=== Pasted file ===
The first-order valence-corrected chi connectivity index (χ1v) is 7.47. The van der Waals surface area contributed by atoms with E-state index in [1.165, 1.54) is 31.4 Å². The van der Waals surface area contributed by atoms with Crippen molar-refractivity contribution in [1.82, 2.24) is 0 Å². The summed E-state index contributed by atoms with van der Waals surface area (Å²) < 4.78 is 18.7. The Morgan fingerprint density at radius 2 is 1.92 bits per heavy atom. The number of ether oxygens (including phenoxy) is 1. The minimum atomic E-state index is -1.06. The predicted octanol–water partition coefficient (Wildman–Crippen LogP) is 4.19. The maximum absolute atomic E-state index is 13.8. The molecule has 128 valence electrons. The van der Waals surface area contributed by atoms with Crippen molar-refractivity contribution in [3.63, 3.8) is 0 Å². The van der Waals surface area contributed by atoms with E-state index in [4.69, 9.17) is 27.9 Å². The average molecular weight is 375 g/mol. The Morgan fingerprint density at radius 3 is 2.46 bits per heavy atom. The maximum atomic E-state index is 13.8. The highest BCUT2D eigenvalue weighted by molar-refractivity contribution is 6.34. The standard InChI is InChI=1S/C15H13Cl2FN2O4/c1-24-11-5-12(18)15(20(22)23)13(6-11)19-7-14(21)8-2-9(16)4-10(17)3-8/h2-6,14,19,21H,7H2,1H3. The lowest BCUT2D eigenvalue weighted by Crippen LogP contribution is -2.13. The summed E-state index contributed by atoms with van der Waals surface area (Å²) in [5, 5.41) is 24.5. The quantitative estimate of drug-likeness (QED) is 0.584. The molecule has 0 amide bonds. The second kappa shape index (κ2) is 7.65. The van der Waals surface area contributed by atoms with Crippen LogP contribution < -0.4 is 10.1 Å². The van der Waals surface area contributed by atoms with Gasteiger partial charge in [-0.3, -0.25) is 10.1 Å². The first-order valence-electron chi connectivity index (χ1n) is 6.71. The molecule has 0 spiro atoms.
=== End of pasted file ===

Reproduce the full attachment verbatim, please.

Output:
The first-order valence-corrected chi connectivity index (χ1v) is 7.47. The van der Waals surface area contributed by atoms with E-state index in [1.165, 1.54) is 31.4 Å². The van der Waals surface area contributed by atoms with Crippen molar-refractivity contribution in [1.82, 2.24) is 0 Å². The summed E-state index contributed by atoms with van der Waals surface area (Å²) < 4.78 is 18.7. The Morgan fingerprint density at radius 2 is 1.92 bits per heavy atom. The number of ether oxygens (including phenoxy) is 1. The minimum atomic E-state index is -1.06. The predicted octanol–water partition coefficient (Wildman–Crippen LogP) is 4.19. The maximum absolute atomic E-state index is 13.8. The molecule has 128 valence electrons. The van der Waals surface area contributed by atoms with Crippen molar-refractivity contribution in [3.63, 3.8) is 0 Å². The van der Waals surface area contributed by atoms with E-state index in [4.69, 9.17) is 27.9 Å². The average molecular weight is 375 g/mol. The Morgan fingerprint density at radius 3 is 2.46 bits per heavy atom. The maximum atomic E-state index is 13.8. The highest BCUT2D eigenvalue weighted by molar-refractivity contribution is 6.34. The standard InChI is InChI=1S/C15H13Cl2FN2O4/c1-24-11-5-12(18)15(20(22)23)13(6-11)19-7-14(21)8-2-9(16)4-10(17)3-8/h2-6,14,19,21H,7H2,1H3. The lowest BCUT2D eigenvalue weighted by Crippen LogP contribution is -2.13. The summed E-state index contributed by atoms with van der Waals surface area (Å²) in [5, 5.41) is 24.5. The quantitative estimate of drug-likeness (QED) is 0.584. The molecule has 0 amide bonds. The second kappa shape index (κ2) is 7.65. The van der Waals surface area contributed by atoms with Crippen LogP contribution < -0.4 is 10.1 Å². The van der Waals surface area contributed by atoms with Gasteiger partial charge in [-0.3, -0.25) is 10.1 Å². The first-order valence-electron chi connectivity index (χ1n) is 6.71. The molecule has 0 spiro atoms.